My document set contains a bunch of Office documents – spreadsheets, Word files, PowerPoints as well as a couple of images and even some mpps – and a OneNote!  I’ve configured my document set to have synchronized properties and I’m going to make an update to one of these.



I immediately see a couple of sync jobs go through the queue.


The thing that actually propagates the properties to the rest of the document set is a timer job, and by default this is set to run every 15 minutes.  It is the Document Set fields synchronization job and I have mine set to run every 10 minutes to speed up my testing – and it looks like it should be running very soon!


Once the timer job runs then if we take a look back in the queue we see that a few more jobs have been processed.  In my case they are coming through a little bit on the slow side – as I’d also been playing about with workflows on this list (more later) but generally you will see these pretty quickly and there will be one for every update for every document in the set.


If I were to make multiple updates before the timer job next ran then I would see multiple jobs per document – so 20 updates with 20 documents in the set could see 400 jobs hit the queue.  This is still small fry and these go through really quickly – but as I mentioned you may see them waiting if there are more important jobs to process.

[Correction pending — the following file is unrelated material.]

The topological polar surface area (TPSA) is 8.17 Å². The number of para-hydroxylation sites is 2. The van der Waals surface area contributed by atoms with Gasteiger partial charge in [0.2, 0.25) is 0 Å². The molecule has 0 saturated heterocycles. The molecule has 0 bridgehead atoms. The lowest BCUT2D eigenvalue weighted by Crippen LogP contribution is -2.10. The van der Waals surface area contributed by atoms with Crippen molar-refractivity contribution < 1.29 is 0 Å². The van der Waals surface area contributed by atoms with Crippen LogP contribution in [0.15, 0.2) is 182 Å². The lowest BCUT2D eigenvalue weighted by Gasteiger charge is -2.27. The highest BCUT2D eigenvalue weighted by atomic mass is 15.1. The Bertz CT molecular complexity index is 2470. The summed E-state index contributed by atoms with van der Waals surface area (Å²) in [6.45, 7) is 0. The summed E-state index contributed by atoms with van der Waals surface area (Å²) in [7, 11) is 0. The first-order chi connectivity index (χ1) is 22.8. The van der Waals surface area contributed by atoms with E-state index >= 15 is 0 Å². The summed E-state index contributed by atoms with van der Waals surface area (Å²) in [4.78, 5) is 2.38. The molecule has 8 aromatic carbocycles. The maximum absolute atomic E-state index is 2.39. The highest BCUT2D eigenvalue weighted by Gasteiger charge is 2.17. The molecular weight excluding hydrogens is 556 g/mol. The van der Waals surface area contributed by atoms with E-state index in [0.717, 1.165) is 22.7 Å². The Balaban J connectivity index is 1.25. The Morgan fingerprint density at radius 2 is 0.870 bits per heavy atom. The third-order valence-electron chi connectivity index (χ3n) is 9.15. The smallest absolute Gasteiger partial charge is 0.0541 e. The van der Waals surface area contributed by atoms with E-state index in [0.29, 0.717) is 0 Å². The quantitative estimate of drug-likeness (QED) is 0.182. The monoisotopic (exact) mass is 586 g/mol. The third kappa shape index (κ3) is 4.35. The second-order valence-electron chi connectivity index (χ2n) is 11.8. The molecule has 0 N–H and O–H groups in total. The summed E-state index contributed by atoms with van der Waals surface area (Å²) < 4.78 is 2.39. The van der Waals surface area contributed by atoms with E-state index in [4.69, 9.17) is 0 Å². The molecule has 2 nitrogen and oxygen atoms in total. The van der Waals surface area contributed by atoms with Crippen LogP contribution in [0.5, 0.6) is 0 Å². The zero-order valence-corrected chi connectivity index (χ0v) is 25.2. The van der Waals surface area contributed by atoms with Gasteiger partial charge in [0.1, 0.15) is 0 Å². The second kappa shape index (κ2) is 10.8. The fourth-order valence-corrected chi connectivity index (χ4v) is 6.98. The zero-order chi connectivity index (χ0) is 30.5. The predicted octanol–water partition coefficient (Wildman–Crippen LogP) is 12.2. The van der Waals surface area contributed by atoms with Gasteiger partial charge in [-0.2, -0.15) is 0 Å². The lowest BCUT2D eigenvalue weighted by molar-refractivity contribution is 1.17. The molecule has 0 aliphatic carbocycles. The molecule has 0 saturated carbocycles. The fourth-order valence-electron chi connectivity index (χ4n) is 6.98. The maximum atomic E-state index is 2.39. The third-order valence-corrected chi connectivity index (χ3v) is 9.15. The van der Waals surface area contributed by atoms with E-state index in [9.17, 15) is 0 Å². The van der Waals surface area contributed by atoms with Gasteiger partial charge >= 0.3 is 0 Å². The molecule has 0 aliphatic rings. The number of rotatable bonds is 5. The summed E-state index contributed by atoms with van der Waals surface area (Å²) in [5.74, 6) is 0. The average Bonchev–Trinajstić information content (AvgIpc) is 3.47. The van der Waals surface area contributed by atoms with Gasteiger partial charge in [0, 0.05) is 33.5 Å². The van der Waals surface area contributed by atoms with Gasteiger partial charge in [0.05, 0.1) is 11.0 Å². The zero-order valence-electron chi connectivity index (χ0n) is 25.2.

The next ‘normal’ behavior that can trigger multiple jobs is working on a OneNote document that lives on the project site.  When you are working on OneNote you probably realise you never need to save, as it is constantly updating the saved notebook with your changes.  Guess what?  Each of these ‘saves’ triggers the document event receiver on SharePoint and this triggers the Reporting (Project Sync) job.  Thanks to Elli Johnston for bringing this one to my attention – and be sure to read her blog.



Again, no great problem as these jobs fly through.